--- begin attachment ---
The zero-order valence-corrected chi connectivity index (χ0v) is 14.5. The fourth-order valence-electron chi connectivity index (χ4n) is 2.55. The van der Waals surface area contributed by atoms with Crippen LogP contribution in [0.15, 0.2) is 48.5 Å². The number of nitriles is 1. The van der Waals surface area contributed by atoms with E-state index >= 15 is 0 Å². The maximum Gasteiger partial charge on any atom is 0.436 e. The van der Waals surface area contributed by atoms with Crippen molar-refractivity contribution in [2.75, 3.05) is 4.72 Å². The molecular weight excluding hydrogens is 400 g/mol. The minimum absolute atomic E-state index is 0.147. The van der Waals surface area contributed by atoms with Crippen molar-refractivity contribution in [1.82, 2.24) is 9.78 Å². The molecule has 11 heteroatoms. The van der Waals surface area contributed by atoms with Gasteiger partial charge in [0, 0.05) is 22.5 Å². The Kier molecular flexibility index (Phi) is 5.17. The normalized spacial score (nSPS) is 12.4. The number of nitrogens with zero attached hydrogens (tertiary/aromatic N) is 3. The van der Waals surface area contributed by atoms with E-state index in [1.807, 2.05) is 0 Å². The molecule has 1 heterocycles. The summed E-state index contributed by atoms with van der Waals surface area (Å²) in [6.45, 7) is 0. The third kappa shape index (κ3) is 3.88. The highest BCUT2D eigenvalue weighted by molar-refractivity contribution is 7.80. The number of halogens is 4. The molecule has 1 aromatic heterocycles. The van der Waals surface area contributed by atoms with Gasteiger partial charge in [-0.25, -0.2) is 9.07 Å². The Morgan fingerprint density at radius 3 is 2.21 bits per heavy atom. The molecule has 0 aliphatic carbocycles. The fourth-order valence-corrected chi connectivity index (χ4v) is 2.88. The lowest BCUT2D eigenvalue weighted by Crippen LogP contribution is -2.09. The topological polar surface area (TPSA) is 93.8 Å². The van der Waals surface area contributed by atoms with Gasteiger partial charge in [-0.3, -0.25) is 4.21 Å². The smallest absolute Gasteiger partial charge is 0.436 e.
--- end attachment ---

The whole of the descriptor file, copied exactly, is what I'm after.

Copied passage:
The zero-order valence-corrected chi connectivity index (χ0v) is 14.5. The fourth-order valence-electron chi connectivity index (χ4n) is 2.55. The van der Waals surface area contributed by atoms with Crippen LogP contribution in [0.15, 0.2) is 48.5 Å². The number of nitriles is 1. The van der Waals surface area contributed by atoms with E-state index >= 15 is 0 Å². The maximum Gasteiger partial charge on any atom is 0.436 e. The van der Waals surface area contributed by atoms with Crippen molar-refractivity contribution in [2.75, 3.05) is 4.72 Å². The molecular weight excluding hydrogens is 400 g/mol. The minimum absolute atomic E-state index is 0.147. The van der Waals surface area contributed by atoms with Crippen molar-refractivity contribution in [1.82, 2.24) is 9.78 Å². The molecule has 11 heteroatoms. The van der Waals surface area contributed by atoms with Gasteiger partial charge in [0, 0.05) is 22.5 Å². The Kier molecular flexibility index (Phi) is 5.17. The normalized spacial score (nSPS) is 12.4. The number of nitrogens with zero attached hydrogens (tertiary/aromatic N) is 3. The van der Waals surface area contributed by atoms with E-state index in [1.807, 2.05) is 0 Å². The molecule has 1 heterocycles. The summed E-state index contributed by atoms with van der Waals surface area (Å²) in [6.45, 7) is 0. The third kappa shape index (κ3) is 3.88. The highest BCUT2D eigenvalue weighted by molar-refractivity contribution is 7.80. The number of halogens is 4. The molecule has 1 aromatic heterocycles. The van der Waals surface area contributed by atoms with Gasteiger partial charge in [-0.25, -0.2) is 9.07 Å². The Morgan fingerprint density at radius 3 is 2.21 bits per heavy atom. The molecule has 0 aliphatic carbocycles. The fourth-order valence-corrected chi connectivity index (χ4v) is 2.88. The lowest BCUT2D eigenvalue weighted by Crippen LogP contribution is -2.09. The topological polar surface area (TPSA) is 93.8 Å². The van der Waals surface area contributed by atoms with Gasteiger partial charge in [-0.3, -0.25) is 4.21 Å². The smallest absolute Gasteiger partial charge is 0.436 e.